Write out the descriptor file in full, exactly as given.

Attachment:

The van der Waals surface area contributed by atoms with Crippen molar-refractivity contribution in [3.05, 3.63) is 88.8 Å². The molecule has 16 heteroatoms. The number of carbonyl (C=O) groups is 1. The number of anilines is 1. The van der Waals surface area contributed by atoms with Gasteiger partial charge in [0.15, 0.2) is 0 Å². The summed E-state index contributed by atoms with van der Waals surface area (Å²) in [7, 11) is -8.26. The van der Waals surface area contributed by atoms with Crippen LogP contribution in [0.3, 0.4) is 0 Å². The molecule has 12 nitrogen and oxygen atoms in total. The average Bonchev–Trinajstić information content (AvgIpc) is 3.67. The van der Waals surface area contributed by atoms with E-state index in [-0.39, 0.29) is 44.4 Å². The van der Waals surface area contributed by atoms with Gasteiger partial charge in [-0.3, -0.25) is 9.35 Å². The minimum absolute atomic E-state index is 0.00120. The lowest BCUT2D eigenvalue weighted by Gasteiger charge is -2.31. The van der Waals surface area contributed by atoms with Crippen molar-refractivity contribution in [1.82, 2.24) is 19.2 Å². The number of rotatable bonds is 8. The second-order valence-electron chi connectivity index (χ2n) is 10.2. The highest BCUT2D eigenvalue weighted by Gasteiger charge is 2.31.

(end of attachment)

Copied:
The van der Waals surface area contributed by atoms with Crippen molar-refractivity contribution in [3.05, 3.63) is 88.8 Å². The molecule has 16 heteroatoms. The number of carbonyl (C=O) groups is 1. The number of anilines is 1. The van der Waals surface area contributed by atoms with Gasteiger partial charge in [0.15, 0.2) is 0 Å². The summed E-state index contributed by atoms with van der Waals surface area (Å²) in [7, 11) is -8.26. The van der Waals surface area contributed by atoms with Crippen LogP contribution in [0.3, 0.4) is 0 Å². The molecule has 12 nitrogen and oxygen atoms in total. The average Bonchev–Trinajstić information content (AvgIpc) is 3.67. The van der Waals surface area contributed by atoms with E-state index in [-0.39, 0.29) is 44.4 Å². The van der Waals surface area contributed by atoms with Gasteiger partial charge in [-0.3, -0.25) is 9.35 Å². The minimum absolute atomic E-state index is 0.00120. The lowest BCUT2D eigenvalue weighted by Gasteiger charge is -2.31. The van der Waals surface area contributed by atoms with Crippen molar-refractivity contribution in [1.82, 2.24) is 19.2 Å². The number of rotatable bonds is 8. The second-order valence-electron chi connectivity index (χ2n) is 10.2. The highest BCUT2D eigenvalue weighted by Gasteiger charge is 2.31.